No such thing as a genetic epidemic

15 May

Since the Autism Omnibus started up again, I’ve been talking about how the Petitioners have pulled the tablecloth out from under the feet of the mercury militia. Its been a mainstay of the militia that there has been an epidemic of autism since the early 1990’s, caused by vaccines, most notably thiomersal and MMR (hence the strapline of mercury militia bible Evidence of Harm – Mercury in Vaccines and the Autism Epidemic and the ‘M’ in SafeMinds (Sensible Action For Ending Mercury -Induced Neurological Disorders).

In fact, lets be clear, SafeMinds believe in an Autism Epidemic, Generation Rescue believe in an Autism Epidemic, the NAA believe in an Autism Epidemic, Jenny McCarthy believes in an Autism Epidemic.

And yet this week, we had petitioners expert witness (i.e. _for the families_) in the autism omnibus destroying the idea of an epidemic. According to him, the number of children throughout the 1990’s/early noughties was in the hundreds.

That’s ‘hundreds’ from a population of 40 million.

He went on to say:

Q: So if the risk is confined to that group, clearly regressive autism, are you assuming then that there is no elevated risk to any other group – any other cases of autism?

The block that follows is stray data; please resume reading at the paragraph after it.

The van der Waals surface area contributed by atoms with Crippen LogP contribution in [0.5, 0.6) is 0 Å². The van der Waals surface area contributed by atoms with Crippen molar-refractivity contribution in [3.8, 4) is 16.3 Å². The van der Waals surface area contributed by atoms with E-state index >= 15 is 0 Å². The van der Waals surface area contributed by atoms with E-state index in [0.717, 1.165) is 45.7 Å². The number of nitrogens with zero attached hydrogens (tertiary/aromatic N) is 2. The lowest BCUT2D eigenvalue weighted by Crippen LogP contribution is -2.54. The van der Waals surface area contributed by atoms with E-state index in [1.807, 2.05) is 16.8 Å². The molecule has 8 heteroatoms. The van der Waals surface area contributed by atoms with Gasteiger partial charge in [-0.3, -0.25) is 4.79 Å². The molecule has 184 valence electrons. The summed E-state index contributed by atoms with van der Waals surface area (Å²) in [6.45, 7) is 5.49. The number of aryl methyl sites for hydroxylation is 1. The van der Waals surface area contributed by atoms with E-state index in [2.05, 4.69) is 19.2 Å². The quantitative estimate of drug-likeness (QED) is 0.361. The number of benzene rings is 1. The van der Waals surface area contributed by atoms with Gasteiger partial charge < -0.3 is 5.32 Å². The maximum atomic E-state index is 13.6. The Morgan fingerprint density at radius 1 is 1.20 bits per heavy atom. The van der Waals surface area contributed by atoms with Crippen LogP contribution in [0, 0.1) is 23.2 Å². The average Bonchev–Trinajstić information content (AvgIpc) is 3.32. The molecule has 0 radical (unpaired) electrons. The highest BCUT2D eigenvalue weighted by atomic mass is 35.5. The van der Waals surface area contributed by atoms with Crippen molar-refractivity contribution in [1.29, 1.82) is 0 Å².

A: In the calculations I made, yes.

This is a deliberate strategy on behalf on Petitioners. They want to destroy the idea that all the epidemiological evidence regarding autism and vaccines has shown thus far – that there is no association between autism and any vaccine. They cannot challenge the quality of the science itself so they have moved the goal posts. They are now saying _not_ that vaccines cause autism, but that _some_ vaccines _may_ cause autism in a population of children so tiny it cannot be detected by epidemiology.

That is in direct opposition to the very idea of an autism epidemic which, by definition, must be large and ‘unmissable’ – a tsunami of autism.

Amusingly, the beloved science editor of the Age of Autism blog decided the best way to deal with _his own sides_ expert testimony was to pretend it had never happened.

‘You cannot have a genetic epidemic’ – that’s another mainstay of the mercury militia. The idea that there has been an epidemic is used to support the idea that genes play a small, negligible role in autism (if they play a role at all) because ‘you cannot have a genetic epidemic’ and as we all know there has been au autism epidemic right? Therefore, genees can’t have played any role _in_ that epidemic.

Except that the families in the Autism Omnibus are now relying almost totally on the idea that there never _was_ an autism epidemic.

The genetic role in autism science came to the fore again yesterday when Yale announced a new study that found Genetic links to impaired social behavior in autism: